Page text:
Reuben Glynn, managing director of costs law specialists Partners in Costs, shares some of his firm’s experiences from the pandemic, changes they’ve made, and plans for moving forwards.


As for all firms, 2020 has been somewhat strange and difficult time for my firm, Partners in Costs. We have had to look at adapting our working patterns to ensure service for our clients and staff safety.

What are our plans for returning to the office?

At the moment, we have limited office working and we foresee this remaining the case until the end of December 2020 as a minimum. As a firm, we continue to see our staff’s health as a priority. Luckily, prior to the coronavirus pandemic, we had a system which allowed our fee-earning staff to work remotely. During lockdown, we’ve extended this to our operational teams to enable us to reduce staff working in the office – meaning less chance of spreading any potential infection. We continue to work with a skeleton operational team to ensure that our service to clients continues as expected.

What have we considered in our risk assessment?

As a firm, we continue to monitor government guidance. We allow for sanitising and checking that body temperatures remain below 38 degrees before people enter the office. In the office, we limit staff numbers to allow for social distancing. We provide staff with PPE and keep the premises cleaned regularly. The benefit of two entrances has allowed us to implement a one-way system.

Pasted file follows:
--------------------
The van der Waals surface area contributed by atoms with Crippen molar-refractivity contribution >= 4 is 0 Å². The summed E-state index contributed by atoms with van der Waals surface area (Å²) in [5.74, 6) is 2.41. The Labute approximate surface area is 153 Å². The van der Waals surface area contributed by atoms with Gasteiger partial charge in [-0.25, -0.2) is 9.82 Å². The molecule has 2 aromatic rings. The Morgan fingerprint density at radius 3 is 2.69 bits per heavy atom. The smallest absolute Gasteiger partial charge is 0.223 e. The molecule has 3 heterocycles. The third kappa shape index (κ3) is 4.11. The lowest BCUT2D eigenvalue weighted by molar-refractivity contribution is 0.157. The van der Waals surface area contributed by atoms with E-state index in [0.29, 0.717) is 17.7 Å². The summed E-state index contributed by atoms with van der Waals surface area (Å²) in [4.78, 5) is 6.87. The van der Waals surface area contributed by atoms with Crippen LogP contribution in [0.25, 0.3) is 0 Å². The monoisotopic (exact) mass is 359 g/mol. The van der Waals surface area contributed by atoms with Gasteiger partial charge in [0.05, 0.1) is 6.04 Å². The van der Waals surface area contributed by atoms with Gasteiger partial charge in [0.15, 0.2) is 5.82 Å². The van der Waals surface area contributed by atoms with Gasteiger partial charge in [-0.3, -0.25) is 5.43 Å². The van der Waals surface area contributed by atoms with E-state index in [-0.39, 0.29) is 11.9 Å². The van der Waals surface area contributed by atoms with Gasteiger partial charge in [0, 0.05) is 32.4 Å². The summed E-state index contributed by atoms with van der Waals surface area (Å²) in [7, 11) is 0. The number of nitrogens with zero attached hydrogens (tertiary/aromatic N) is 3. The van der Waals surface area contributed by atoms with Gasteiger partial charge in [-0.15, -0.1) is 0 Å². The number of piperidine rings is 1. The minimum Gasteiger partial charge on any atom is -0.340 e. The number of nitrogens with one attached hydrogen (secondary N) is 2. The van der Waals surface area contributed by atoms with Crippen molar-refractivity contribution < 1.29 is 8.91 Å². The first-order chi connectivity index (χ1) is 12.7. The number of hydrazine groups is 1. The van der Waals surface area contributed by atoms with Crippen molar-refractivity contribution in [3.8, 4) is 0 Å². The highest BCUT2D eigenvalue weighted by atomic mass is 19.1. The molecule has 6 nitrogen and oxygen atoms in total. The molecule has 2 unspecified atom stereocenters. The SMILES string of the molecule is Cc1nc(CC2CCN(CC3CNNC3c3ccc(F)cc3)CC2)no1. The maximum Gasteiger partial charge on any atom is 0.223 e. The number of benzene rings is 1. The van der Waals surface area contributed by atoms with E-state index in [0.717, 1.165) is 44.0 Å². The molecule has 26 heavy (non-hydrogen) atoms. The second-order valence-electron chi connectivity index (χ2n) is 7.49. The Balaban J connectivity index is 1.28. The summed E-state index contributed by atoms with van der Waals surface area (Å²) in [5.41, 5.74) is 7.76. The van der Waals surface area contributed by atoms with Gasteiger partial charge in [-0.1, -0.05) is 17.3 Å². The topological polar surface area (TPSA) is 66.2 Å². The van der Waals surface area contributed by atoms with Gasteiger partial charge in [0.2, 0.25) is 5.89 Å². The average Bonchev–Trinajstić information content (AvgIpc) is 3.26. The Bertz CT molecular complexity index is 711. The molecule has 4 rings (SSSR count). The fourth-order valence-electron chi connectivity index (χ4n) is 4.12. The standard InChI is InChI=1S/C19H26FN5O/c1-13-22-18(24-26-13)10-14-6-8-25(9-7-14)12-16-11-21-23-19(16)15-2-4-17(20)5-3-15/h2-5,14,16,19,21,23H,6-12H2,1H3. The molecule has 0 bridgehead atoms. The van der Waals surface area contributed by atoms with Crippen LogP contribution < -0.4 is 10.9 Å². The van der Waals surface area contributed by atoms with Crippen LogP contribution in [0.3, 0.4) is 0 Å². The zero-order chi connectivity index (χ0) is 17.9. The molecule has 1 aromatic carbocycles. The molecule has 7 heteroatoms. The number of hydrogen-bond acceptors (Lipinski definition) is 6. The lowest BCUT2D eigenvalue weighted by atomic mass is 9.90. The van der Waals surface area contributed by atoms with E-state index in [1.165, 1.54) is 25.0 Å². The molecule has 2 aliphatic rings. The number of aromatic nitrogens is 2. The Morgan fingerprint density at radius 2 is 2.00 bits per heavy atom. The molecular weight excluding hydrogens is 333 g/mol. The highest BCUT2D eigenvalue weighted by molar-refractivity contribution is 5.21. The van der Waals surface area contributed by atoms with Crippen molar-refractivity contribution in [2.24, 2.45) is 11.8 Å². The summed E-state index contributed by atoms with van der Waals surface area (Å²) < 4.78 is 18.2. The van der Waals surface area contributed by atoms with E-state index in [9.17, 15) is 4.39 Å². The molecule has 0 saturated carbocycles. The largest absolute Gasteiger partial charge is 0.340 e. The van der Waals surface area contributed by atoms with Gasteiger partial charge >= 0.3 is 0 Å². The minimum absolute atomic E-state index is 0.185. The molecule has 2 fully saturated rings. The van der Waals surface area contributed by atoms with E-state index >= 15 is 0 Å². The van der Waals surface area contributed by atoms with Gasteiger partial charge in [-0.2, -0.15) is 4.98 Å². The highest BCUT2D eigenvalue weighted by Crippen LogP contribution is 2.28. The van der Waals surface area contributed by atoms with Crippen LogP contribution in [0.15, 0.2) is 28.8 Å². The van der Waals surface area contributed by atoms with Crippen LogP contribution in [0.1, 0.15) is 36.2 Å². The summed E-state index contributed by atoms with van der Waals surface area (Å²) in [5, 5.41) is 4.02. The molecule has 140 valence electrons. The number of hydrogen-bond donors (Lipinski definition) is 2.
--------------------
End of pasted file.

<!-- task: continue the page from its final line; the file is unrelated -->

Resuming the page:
We also continue to monitor the government’s guidance to update our risk assessment as required, providing regular updates to staff.

What changes have been made to accommodate court logistics?

We have found that the courts have very quickly adapted to working through electronic methods. These include conference calls and Skype meetings. Currently, we estimate approximately 70% of hearings are being held on conference calls and 30% by video link. Generally, the courts have taken on the role of organising such conferences using a system called “BT MeetMe”.

Through the whole pandemic, we’ve found that most parties have been acting in a reasonable manner to ensure matters can be dealt with proactively and safely. In fact, we have found hearings are now shorter in length than before.

Our communications with involved parties have remained very similar – using mainly email and telephone calls to limit paper communications. So far, this has meant we have not needed to attend any hearings in person – again, limiting the risk to staff health which remains our top priority. We would, however, take the view that encouraging parties to agree to video link does make hearings that little bit easier to get through.

How have we managed electronic bundles and the differences required by different courts?

Our clients have taken the responsibility of preparing and lodging e-bundles with the courts. In these times, the ideal is to move papers around as little as possible.

We’re finding that the e-bundles being produced are improving. Unlike before the pandemic, e-bundles are now the only papers accessible to the court, so the content has to be more specific. What’s inside the bundle is now more important than ever.

It’s not as easy as pulling papers to support your arguments out of the box or file you’ve taken with you to court, and we would encourage anyone to be conscious of this. If you’re unsure as to what to lodge within the e-bundles, ask for advice –it could impact on the ultimate decisions made.

This article is based on a piece originally produced for the magazine of the Law Management Section, Managing for Success, in July 2020.

For more information, see the Law Society’s toolkit and practical framework on returning to the office safely.